Explicit one-way nontransitive trusts are the only form of trust possible between
Figure 1.10 Active Directory supports two types of trust relationships
Group policies are collections of user and computer configuration settings that can be linked to computers, sites, domains, and OUs to specify the behavior of users' desktops. For example, using group policies, you can determine the programs that are available to users, the programs that appear on the user's desktop, and Start menu options.
To create a specific desktop configuration for a particular group of users, you create group policy objects (GPOs). GPOs are collections of group policy settings. Each Windows 2000 computer has one local GPO and may, in addition, be subject to any number of nonlocal (Active Directory–based) GPOs. Local GPOs are overridden by nonlocal GPOs. Nonlocal GPOs are linked to Active Directory objects (sites, domains, or OUs) and can be applied to either users or computers. Following the inheritance properties of Active Directory, nonlocal GPOs are applied hierarchically from the least restrictive group (site) to the most restrictive group (OU) and are cumulative.
Because nonlocal GPOs are applied hierarchically, the user or computer's configuration is a result of the GPOs applied to its site, domain, and OU. Group policy settings are applied in the following order:
Figure 1.11 shows how group policy is applied for the example Marketing and Servers OUs.
Figure 1.11 How group policy is applied
The default order for the application of group policy settings is subject to the following exceptions:
You should plan your GPO settings and the Active Directory objects to which they will be applied to provide the most efficient group policy management for your organization. Chapter 5, "Creating an Organizational Unit Plan," discusses planning for group policy.
Active Directory, like all directory services, is primarily a namespace. A namespace is any bounded area in which a name can be resolved. Name resolution is the process of translating a name into some object or information that the name represents. The Active Directory namespace is based on the DNS naming scheme, which allows for interoperability with Internet technologies. Private networks use DNS extensively to resolve computer names and to locate computers within their local networks and the Internet. DNS provides the following benefits:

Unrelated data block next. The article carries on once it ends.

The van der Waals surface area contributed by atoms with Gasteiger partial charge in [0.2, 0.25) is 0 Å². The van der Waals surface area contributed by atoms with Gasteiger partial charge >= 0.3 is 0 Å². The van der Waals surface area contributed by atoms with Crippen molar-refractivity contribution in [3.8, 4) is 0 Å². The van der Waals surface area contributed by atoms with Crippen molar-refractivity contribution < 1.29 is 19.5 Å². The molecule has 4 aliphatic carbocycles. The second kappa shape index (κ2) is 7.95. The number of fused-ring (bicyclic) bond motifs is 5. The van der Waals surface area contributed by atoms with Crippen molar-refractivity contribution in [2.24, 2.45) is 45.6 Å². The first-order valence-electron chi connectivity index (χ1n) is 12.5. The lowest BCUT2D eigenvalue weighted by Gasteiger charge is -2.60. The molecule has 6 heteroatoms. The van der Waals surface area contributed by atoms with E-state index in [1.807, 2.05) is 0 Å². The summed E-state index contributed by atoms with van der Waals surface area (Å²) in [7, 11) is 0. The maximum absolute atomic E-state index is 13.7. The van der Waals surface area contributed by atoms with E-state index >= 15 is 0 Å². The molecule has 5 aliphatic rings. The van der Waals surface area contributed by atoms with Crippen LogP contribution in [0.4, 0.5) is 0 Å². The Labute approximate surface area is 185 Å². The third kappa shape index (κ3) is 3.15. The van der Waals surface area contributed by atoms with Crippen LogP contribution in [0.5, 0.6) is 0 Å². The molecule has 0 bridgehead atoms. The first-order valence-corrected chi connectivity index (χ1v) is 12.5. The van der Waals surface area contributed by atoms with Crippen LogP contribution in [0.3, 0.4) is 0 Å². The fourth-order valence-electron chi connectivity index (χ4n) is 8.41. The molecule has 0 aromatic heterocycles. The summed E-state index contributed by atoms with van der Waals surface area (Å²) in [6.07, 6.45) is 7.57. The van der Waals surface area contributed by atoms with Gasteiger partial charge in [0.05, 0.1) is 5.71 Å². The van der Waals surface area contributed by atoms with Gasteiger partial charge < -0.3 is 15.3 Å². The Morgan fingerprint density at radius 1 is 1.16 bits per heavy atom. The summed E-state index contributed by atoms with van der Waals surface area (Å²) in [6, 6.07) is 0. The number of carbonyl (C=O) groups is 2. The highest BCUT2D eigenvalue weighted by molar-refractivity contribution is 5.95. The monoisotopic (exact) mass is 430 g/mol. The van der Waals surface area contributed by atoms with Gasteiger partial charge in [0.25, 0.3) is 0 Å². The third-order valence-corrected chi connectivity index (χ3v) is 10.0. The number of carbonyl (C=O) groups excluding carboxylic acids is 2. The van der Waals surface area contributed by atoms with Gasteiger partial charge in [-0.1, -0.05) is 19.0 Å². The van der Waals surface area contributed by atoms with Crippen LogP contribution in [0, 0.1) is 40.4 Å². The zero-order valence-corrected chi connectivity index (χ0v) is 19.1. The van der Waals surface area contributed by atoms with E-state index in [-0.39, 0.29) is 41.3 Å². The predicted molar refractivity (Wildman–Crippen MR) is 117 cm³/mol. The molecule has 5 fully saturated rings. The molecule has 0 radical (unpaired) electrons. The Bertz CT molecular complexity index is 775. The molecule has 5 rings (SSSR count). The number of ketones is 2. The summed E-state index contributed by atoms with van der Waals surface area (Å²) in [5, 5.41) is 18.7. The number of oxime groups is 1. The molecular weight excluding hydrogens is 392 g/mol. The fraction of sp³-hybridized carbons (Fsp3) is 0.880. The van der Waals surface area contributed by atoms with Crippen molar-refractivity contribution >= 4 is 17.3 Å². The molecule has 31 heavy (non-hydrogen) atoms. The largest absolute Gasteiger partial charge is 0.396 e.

To read more about DNS, open your Web browser and use an Internet search engine to run a search on "RFC 1034" and "RFC 1035". RFCs (Request for Comments) are the official documents of the Internet Engineering Task Force (IETF) that specify the details for new Internet specifications or protocols. RFC 1034 is entitled "Domain Names—Concepts and Facilities" and RFC 1035 is entitled "Domain Names—Implementation and Specification."
Because Active Directory uses DNS as its domain naming and location service, Windows 2000 domain names are also DNS names. Windows 2000 Server uses dynamic DNS, which enables clients with dynamically assigned addresses to register directly with a server running the DNS service and update the DNS table dynamically. Dynamic DNS eliminates the need for other Internet naming services, such as Windows Internet Naming Service (WINS), in a homogeneous environment.
To read more about dynamic DNS, open your Web browser and use an Internet search engine to run a search on "RFC 2136". RFC 2136 is entitled "Dynamic Updates in the Domain Name System (DNS Update)."
For Active Directory and associated client software to function correctly, you must have installed and configured the DNS service.
The domain namespace is the naming scheme that provides the hierarchical structure for the DNS database. Each node represents a partition of the DNS database. These nodes are referred to as domains.
The DNS database is indexed by name; therefore, each domain must have a name. As you add domains to the hierarchy, the name of the parent domain is appended to its child domain (called a subdomain). Consequently, a domain's name identifies its position in the hierarchy. For example, in Figure 1.12, the domain name sales.microsoft.com identifies the sales domain as a subdomain of the microsoft.com domain and microsoft as a subdomain of the com domain.
Figure 1.12 Hierarchical structure of a domain namespace
The hierarchical structure of the domain namespace consists of a root domain, top-level domains, second-level domains, and host names.
There are two types of namespaces:
The first two domain names create a contiguous namespace within microsoft.com, but the third domain is part of disjointed namespace.
The term domain, in the context of DNS, is not related to domain as used in Windows 2000 directory services. A Windows 2000 domain is a group of computers and devices that are administered as a unit.